Villa were the team who conceded the highest open play xG last season but it may well have been a claret and blue virus because West Ham were only just behind them, with both teams performing more poorly than the three sides who eventually went down. As it stands David Moyes has been unable to bring in any defenders of note and without strengthening at the back it feels like another season of struggle is on the cards.
Newcastle were the weakest team from set-pieces, giving up 19.0 xG from dead balls. The one signature that the Magpies fans were hoping for this summer was for the ownership of the club; in the meantime, taking greater ownership of your opponents at free-kicks will have to suffice. Steve Bruce’s team were also the team least likely to press you, with a PPDA rate of 19.5. Given they survived you can say it worked but it’s grimly reactive football in a proactive world.
You defend from the front these days and Everton and Crystal Palace were the two teams who didn’t score from a high turnover (ie winning the ball back within 40 metres of their opponent’s goal and doing something significant with it) in 2019-20. You can assume that both clubs got the message with Palace signing Eberechi Eze, who led the Championship for dribbles last season, and Everton essentially bringing in an entirely new midfield.
Can James Rodriguez emulate James McFadden and bring the good times back to Goodison? Finally, Arsenal’s defence got away with things under Mikel Arteta, conceding significantly below their xG rate, a reversal of the situation earlier in the campaign under Unai Emery and Freddie Ljungberg. Arteta is nothing if not well informed though, and with Pablo Mari making his switch permanent and Gabriel taking the Eurostar from Lille, things should improve.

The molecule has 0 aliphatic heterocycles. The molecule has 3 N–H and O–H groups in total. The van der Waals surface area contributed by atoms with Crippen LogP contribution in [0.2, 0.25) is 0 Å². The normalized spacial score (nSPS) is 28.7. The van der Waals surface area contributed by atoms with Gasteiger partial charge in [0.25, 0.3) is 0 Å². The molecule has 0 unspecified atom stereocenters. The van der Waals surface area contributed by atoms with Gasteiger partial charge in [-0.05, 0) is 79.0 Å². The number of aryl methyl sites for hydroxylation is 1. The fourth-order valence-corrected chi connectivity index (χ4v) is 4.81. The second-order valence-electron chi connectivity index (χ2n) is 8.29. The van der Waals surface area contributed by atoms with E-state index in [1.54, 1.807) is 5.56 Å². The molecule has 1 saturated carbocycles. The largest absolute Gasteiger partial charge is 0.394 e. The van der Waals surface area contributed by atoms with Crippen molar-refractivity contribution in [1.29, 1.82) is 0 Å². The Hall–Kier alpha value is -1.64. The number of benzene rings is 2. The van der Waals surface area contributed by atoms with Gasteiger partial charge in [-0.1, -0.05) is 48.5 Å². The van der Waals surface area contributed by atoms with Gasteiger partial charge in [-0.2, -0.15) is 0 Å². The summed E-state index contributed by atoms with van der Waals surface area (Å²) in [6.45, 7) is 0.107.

Meanwhile Arteta’s commitment to his defence drawing their opponent’s press is total, with tangible results too, as demonstrated by the team’s superbly worked goal against Liverpool in the Community Shield.
Burnley continue to enjoy a comfortable existence in the Premier League despite regularly creating fewer opportunities than some of their struggling opponents. Last season they were joined in this stylistic existence by Sheffield United.
The two clubs had 256 and 254 shots from open play respectively and both scored fewer than 30 goals from open play. But like an ecologically curious person in a fishmonger, the big question is “is this sustainable?” Chris Wood had an incredibly productive season and averaged 0.24 xG per shot and saw a high percentage (42%) of his efforts from high clarity situations (ie with a good line of sight to the goal).
These are variables that could easily decline in a new season, especially if supply line Dwight McNeil departs. One of the clubs linked with McNeil are Leicester, and you can see why Brendan Rodgers wants to increase his creativity given the way his side tailed off dramatically post-lockdown. The Foxes have progressed their style under Rodgers but still rely heavily on direct attacks that are finished off by Jamie Vardy.